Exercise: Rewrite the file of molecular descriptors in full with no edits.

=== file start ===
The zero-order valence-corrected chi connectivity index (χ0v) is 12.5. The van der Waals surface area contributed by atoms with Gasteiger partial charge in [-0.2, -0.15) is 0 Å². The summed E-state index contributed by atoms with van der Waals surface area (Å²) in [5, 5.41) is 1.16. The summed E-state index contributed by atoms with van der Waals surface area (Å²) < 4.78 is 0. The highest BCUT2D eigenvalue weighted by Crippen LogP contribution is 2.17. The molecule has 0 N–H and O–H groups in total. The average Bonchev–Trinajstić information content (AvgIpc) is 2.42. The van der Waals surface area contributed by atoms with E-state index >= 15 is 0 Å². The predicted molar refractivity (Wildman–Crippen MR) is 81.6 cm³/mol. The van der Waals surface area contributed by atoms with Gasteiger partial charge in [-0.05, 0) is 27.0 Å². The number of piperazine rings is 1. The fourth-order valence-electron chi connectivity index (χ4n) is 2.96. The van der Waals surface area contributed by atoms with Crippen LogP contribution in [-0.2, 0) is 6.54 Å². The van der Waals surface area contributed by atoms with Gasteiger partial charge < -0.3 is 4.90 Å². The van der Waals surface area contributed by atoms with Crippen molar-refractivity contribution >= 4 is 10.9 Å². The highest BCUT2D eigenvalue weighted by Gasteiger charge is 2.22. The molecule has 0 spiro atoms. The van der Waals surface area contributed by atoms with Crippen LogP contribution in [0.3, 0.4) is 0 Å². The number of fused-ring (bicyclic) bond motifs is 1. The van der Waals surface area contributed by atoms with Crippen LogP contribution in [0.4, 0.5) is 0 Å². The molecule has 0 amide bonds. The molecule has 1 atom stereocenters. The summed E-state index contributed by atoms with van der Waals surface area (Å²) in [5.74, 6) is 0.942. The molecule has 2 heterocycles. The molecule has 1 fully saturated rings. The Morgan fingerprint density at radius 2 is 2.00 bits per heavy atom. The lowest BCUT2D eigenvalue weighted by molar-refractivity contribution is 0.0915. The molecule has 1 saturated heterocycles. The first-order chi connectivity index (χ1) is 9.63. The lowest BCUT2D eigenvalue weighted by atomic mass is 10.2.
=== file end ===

The zero-order valence-corrected chi connectivity index (χ0v) is 12.5. The van der Waals surface area contributed by atoms with Gasteiger partial charge in [-0.2, -0.15) is 0 Å². The summed E-state index contributed by atoms with van der Waals surface area (Å²) in [5, 5.41) is 1.16. The summed E-state index contributed by atoms with van der Waals surface area (Å²) < 4.78 is 0. The highest BCUT2D eigenvalue weighted by Crippen LogP contribution is 2.17. The molecule has 0 N–H and O–H groups in total. The average Bonchev–Trinajstić information content (AvgIpc) is 2.42. The van der Waals surface area contributed by atoms with E-state index >= 15 is 0 Å². The predicted molar refractivity (Wildman–Crippen MR) is 81.6 cm³/mol. The van der Waals surface area contributed by atoms with Gasteiger partial charge in [-0.05, 0) is 27.0 Å². The number of piperazine rings is 1. The fourth-order valence-electron chi connectivity index (χ4n) is 2.96. The van der Waals surface area contributed by atoms with Crippen LogP contribution in [-0.2, 0) is 6.54 Å². The van der Waals surface area contributed by atoms with Gasteiger partial charge < -0.3 is 4.90 Å². The van der Waals surface area contributed by atoms with Crippen molar-refractivity contribution >= 4 is 10.9 Å². The highest BCUT2D eigenvalue weighted by Gasteiger charge is 2.22. The molecule has 0 spiro atoms. The van der Waals surface area contributed by atoms with Crippen LogP contribution in [0.3, 0.4) is 0 Å². The number of fused-ring (bicyclic) bond motifs is 1. The van der Waals surface area contributed by atoms with Crippen LogP contribution in [0.4, 0.5) is 0 Å². The molecule has 0 amide bonds. The molecule has 1 atom stereocenters. The summed E-state index contributed by atoms with van der Waals surface area (Å²) in [5.74, 6) is 0.942. The molecule has 2 heterocycles. The molecule has 1 fully saturated rings. The Morgan fingerprint density at radius 2 is 2.00 bits per heavy atom. The lowest BCUT2D eigenvalue weighted by molar-refractivity contribution is 0.0915. The molecule has 1 saturated heterocycles. The first-order chi connectivity index (χ1) is 9.63. The lowest BCUT2D eigenvalue weighted by atomic mass is 10.2.